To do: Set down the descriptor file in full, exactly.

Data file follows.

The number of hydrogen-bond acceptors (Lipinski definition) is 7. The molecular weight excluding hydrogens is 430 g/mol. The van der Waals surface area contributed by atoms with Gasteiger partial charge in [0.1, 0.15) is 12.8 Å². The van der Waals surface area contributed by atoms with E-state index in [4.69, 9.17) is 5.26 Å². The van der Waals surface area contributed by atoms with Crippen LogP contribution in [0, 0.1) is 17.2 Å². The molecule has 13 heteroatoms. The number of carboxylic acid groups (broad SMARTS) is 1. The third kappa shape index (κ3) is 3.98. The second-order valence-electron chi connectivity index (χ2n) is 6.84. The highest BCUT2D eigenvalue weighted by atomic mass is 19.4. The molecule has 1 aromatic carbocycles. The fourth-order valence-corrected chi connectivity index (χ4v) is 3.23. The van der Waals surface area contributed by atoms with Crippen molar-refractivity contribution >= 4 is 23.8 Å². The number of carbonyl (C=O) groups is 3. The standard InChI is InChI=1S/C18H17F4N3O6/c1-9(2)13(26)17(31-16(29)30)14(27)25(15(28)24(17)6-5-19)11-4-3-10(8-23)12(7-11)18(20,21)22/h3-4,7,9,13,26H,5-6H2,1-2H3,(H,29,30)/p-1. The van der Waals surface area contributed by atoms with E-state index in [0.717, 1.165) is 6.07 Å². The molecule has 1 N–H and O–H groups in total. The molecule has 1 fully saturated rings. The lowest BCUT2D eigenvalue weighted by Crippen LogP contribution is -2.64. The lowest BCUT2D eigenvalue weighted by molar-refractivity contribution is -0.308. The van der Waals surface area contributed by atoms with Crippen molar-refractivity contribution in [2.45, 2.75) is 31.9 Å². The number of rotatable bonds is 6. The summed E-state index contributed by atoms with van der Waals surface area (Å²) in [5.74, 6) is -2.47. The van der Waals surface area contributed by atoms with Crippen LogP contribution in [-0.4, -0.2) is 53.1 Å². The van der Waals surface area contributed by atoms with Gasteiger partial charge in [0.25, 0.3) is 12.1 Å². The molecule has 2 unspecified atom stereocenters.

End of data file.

The number of hydrogen-bond acceptors (Lipinski definition) is 7. The molecular weight excluding hydrogens is 430 g/mol. The van der Waals surface area contributed by atoms with Gasteiger partial charge in [0.1, 0.15) is 12.8 Å². The van der Waals surface area contributed by atoms with E-state index in [4.69, 9.17) is 5.26 Å². The van der Waals surface area contributed by atoms with Crippen LogP contribution in [0, 0.1) is 17.2 Å². The molecule has 13 heteroatoms. The number of carboxylic acid groups (broad SMARTS) is 1. The third kappa shape index (κ3) is 3.98. The second-order valence-electron chi connectivity index (χ2n) is 6.84. The highest BCUT2D eigenvalue weighted by atomic mass is 19.4. The molecule has 1 aromatic carbocycles. The fourth-order valence-corrected chi connectivity index (χ4v) is 3.23. The van der Waals surface area contributed by atoms with Crippen molar-refractivity contribution >= 4 is 23.8 Å². The number of carbonyl (C=O) groups is 3. The standard InChI is InChI=1S/C18H17F4N3O6/c1-9(2)13(26)17(31-16(29)30)14(27)25(15(28)24(17)6-5-19)11-4-3-10(8-23)12(7-11)18(20,21)22/h3-4,7,9,13,26H,5-6H2,1-2H3,(H,29,30)/p-1. The van der Waals surface area contributed by atoms with E-state index in [0.717, 1.165) is 6.07 Å². The molecule has 1 N–H and O–H groups in total. The molecule has 1 fully saturated rings. The lowest BCUT2D eigenvalue weighted by Crippen LogP contribution is -2.64. The lowest BCUT2D eigenvalue weighted by molar-refractivity contribution is -0.308. The van der Waals surface area contributed by atoms with Crippen molar-refractivity contribution in [2.45, 2.75) is 31.9 Å². The number of rotatable bonds is 6. The summed E-state index contributed by atoms with van der Waals surface area (Å²) in [5.74, 6) is -2.47. The van der Waals surface area contributed by atoms with Crippen LogP contribution in [-0.4, -0.2) is 53.1 Å². The van der Waals surface area contributed by atoms with Gasteiger partial charge in [0.25, 0.3) is 12.1 Å². The molecule has 2 unspecified atom stereocenters.